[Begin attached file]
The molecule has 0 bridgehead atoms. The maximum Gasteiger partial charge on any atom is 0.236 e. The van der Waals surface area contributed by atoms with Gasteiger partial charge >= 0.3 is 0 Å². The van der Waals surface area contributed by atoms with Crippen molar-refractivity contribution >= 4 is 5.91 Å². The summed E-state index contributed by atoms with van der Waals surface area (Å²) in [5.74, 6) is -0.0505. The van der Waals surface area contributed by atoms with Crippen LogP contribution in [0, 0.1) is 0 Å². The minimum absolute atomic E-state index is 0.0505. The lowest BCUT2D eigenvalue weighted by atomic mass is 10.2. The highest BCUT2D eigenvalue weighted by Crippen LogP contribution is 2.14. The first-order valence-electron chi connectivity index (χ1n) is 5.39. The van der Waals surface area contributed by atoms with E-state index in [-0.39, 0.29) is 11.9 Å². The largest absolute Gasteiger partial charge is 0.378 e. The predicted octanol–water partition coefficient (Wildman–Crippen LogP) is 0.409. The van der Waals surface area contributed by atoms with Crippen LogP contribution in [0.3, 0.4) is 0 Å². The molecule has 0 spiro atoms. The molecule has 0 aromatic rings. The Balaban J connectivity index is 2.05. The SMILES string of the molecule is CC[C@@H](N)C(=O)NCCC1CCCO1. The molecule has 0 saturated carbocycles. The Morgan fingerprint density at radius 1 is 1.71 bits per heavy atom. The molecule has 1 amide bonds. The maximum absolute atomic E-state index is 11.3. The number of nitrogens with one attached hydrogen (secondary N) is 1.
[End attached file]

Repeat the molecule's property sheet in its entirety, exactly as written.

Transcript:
The molecule has 0 bridgehead atoms. The maximum Gasteiger partial charge on any atom is 0.236 e. The van der Waals surface area contributed by atoms with Gasteiger partial charge >= 0.3 is 0 Å². The van der Waals surface area contributed by atoms with Crippen molar-refractivity contribution >= 4 is 5.91 Å². The summed E-state index contributed by atoms with van der Waals surface area (Å²) in [5.74, 6) is -0.0505. The van der Waals surface area contributed by atoms with Crippen LogP contribution in [0, 0.1) is 0 Å². The minimum absolute atomic E-state index is 0.0505. The lowest BCUT2D eigenvalue weighted by atomic mass is 10.2. The highest BCUT2D eigenvalue weighted by Crippen LogP contribution is 2.14. The first-order valence-electron chi connectivity index (χ1n) is 5.39. The van der Waals surface area contributed by atoms with E-state index in [-0.39, 0.29) is 11.9 Å². The largest absolute Gasteiger partial charge is 0.378 e. The predicted octanol–water partition coefficient (Wildman–Crippen LogP) is 0.409. The van der Waals surface area contributed by atoms with Crippen LogP contribution in [0.3, 0.4) is 0 Å². The molecule has 0 spiro atoms. The molecule has 0 aromatic rings. The Balaban J connectivity index is 2.05. The SMILES string of the molecule is CC[C@@H](N)C(=O)NCCC1CCCO1. The molecule has 0 saturated carbocycles. The Morgan fingerprint density at radius 1 is 1.71 bits per heavy atom. The molecule has 1 amide bonds. The maximum absolute atomic E-state index is 11.3. The number of nitrogens with one attached hydrogen (secondary N) is 1.